Technology is booming.
We have apps to book flights, to book hotels, to book attractions and tours. Big money is focusing on software and automation. Which is great if you’re catering to robots. What is missing is service. And that means people. Howard Schulz, former CEO of Starbucks perhaps illustrates this best. He said “We’re not in the coffee business. It’s what we sell as a product but we’re in the people business.”
Starbucks doesn’t sell coffee. It sells human connection. Which is lucky, because I’m not a huge fan of the coffee. But Starbucks is uber-successful for two reasons: its service and its education program. Very few people know that Starbucks is one of the biggest educators in the USA, paying for its employees’ university education, and putting them through 50+ hours of training in their first year of work. To put that another way, the success of Starbucks is its trained frontline staff.
1. Tour guides make or break a tour
We’re in the people business serving tourism. So why is investment in service – and those who provide that service – so limited? It’s like building a billion dollar hotel with private sunbeds, and a Bang & Olufsen Entertainment system in the room, but forgetting to put in a manned Reception Desk. Without service, guests will go somewhere else. Tourism won’t die, it can never die, but there are many destination choices.
Guests will go where they’re looked after. And they will share those experiences with others.
2. People need people
If we’ve learned anything from lockdowns across the world, we’ve learned that a basic human need is other people. We’ve heard devastating reports of loneliness and depression. People needing a hug, a hand, some human contact. Solo travellers are excited to meet other travellers and make new friends as soon as possible. Guests are looking for an experience. Hosting a tour can’t be automated, or done through an app – it requires an expert tour guide with soft skills.
On an Excel sheet, the customer goes from Point A (home) to Point B (destination). There’s the hotel. There’s the tour. At the end, the customer goes from Point B back to Point A. It looks great on paper. But people are not Excel spreadsheets. Guests may suffer from jetlag or ill-health, there could be a problem being dealt with at home, there may be intercultural communication issues on arrival. The airlines could lose guest bags.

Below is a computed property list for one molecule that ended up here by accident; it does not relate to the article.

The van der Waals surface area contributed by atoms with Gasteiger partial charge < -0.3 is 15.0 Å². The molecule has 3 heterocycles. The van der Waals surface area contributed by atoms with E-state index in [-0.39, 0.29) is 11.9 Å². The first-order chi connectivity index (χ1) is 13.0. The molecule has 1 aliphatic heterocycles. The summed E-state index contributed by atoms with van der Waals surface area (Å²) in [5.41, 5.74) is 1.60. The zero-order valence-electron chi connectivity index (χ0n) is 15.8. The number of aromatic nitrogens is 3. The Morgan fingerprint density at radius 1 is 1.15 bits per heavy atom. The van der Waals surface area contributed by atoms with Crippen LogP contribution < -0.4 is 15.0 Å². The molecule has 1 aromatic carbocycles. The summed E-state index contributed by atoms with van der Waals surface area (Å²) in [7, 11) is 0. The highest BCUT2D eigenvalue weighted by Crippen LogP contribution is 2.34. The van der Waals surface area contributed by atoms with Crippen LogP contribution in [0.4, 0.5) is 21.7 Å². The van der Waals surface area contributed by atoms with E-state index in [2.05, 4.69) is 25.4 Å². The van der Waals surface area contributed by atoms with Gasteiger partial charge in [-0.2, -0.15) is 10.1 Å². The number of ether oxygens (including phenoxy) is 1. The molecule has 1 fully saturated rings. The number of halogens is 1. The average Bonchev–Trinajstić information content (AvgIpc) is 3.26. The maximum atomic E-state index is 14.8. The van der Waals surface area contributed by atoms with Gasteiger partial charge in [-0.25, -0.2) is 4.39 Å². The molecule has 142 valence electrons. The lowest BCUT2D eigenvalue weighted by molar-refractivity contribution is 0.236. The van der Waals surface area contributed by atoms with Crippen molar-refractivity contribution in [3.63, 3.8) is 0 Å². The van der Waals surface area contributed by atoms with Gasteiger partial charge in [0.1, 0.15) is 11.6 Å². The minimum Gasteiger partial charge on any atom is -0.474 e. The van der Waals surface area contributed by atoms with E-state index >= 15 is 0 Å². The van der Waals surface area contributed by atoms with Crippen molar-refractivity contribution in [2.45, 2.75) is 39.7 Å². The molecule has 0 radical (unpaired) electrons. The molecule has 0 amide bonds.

Yet still guests want to travel.
What the Mazlow pyramid shows us is that safety, love, belonging and esteem – in that order – have to be in place before self-actualisation. That means that basic needs – needs of people – have to be taken care of personally before enjoying a tour. That is service. It cannot be automated. This is where Schulz was ahead of the curve, focusing on service, and the education of Starbucks staff.
3. The importance of frontline staff
Most guests will never meet a tour operator. The tour operator is not frontline staff. The tour guide is often the sole ambassador for a company, yet tour guides are often viewed as an afterthought – ‘lowly’, if you like. Guides worldwide may have limited intercultural skills and lack Health and Safety training, yet the entire reputation of a company is placed in their hands. This is tourism suicide, particularly post-Corona, as the goalposts move.
So be ahead of the curve. Train frontline staff, and thrive under new regulations and expectations. As Lou Holtz once said, “In this world, you’re either growing or you’re dying.”
4. Tourism is Changing
Is your area of tourism dying? This is the time to reset, educate and re-evolve.
Tourism has to become more sustainable now. Guests in future will need to feel secure, knowing Health & Safety requirements are in place. They’ll need reassuring. Tour guides must be in the people business serving tourism to these guests when they travel again. They will travel again. Mainstream tourism has been be paused. What we do now is prepare for the rebirth of tourism.
Tourism can never die.